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A FAMILY HISTORY.
THE AUTHOR OF “JOHN DRAYTON.”
"JAQUES. It is a melancholy of mine own, compounded of many simples,
“ROSALIND. A traveller! By my faith, you have great reason to be sad :
“ JAQUES. Yes, I have gained my experience."--AS YOU LIKE IT.
249. w. 1657
EVERY man has his own report to make of this wonderful human life which we live day by day unconsciously, forming history unawares. I do not expect that my experience contains anything more remarkable than the experience of other men—still it is individual. I have reached to an unusual quietness now, and more rest and leisure than I quite know what to do with ; and if one
cannot work one may talk—it is the privilege of an old man.
The house in which I am now living was once a farm-house; when, I cannot remember, but all its arrangements corroborate its history. A two-story house, with a rounded projection in its centre to contain the staircase, a low door opening into the little brickfloored kitchen, and a collection of low smallwindowed rooms within. Outside, the. garden is in but indifferent order, noted for little more than the great white rose-tree looking in at the staircase window, and the hedge of lilacs round the enclosure, which has much more wealth in potatoes and cabbages than in flowers; and some jargonel peartrees, wonderful in their generation, and berrybushes, famous and well-remembered, keeping a corner in many an old world-hardened memory, of greyheaded men like me who were young when I was young.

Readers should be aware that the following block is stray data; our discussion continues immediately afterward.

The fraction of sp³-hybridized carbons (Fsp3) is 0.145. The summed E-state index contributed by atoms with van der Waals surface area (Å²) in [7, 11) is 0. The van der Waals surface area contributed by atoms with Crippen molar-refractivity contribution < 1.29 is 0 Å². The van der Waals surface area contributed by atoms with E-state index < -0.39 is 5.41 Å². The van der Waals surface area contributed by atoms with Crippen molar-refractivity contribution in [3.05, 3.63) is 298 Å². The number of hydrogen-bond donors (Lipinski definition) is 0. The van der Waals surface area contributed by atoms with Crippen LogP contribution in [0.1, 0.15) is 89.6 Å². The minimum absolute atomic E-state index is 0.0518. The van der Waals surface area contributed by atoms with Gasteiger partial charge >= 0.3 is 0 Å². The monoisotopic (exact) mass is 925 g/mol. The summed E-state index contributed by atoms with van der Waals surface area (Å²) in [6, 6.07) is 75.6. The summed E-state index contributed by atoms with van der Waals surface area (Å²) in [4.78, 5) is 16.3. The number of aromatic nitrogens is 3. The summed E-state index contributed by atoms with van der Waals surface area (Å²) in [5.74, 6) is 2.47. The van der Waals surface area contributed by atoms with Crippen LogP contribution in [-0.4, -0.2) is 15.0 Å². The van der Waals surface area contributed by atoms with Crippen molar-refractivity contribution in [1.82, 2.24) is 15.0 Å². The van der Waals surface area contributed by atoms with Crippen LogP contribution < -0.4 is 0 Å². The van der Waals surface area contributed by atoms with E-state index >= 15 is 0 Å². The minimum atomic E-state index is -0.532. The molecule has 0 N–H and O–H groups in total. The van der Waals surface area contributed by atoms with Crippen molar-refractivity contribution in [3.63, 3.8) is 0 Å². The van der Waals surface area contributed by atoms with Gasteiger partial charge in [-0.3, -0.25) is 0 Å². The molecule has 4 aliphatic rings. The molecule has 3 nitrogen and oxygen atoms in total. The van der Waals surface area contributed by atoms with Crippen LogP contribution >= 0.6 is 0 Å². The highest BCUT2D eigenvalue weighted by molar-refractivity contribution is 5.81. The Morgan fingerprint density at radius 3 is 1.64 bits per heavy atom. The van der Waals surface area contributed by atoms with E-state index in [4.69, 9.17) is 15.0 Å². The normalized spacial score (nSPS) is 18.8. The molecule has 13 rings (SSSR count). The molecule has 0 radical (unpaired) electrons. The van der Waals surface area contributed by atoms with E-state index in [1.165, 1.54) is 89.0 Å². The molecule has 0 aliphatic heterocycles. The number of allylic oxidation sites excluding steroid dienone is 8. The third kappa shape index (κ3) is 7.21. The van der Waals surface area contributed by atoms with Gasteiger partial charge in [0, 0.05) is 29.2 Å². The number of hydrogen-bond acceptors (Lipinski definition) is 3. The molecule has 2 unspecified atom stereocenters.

For I was born here, and in this very
room my mother had her parlour. We were three of us, boys; and had for our father a man, not blameless by any means, but whose faults were institutions with us, parts of himself which it never occurred to us to speculate upon. Our income, I suppose, might be about a hundred pounds a-yearcertainly not more; and upon this, the family of us in the parlour, and Marget, strong and ruddy, in the kitchen, lived with singular comfort. I recollect no appearance of pinching or penury about our domestic life, and we were moulds of fashion' in respect to bonnets and jackets for half the school. True my mother came to a dead stop sometimes, opposite a small account, and pondered with painful calculations over the means of paying it; but it always was paidand we boys had the most perfect trust in the immense capabilities of the family income. We went to school at Moulisburgh, a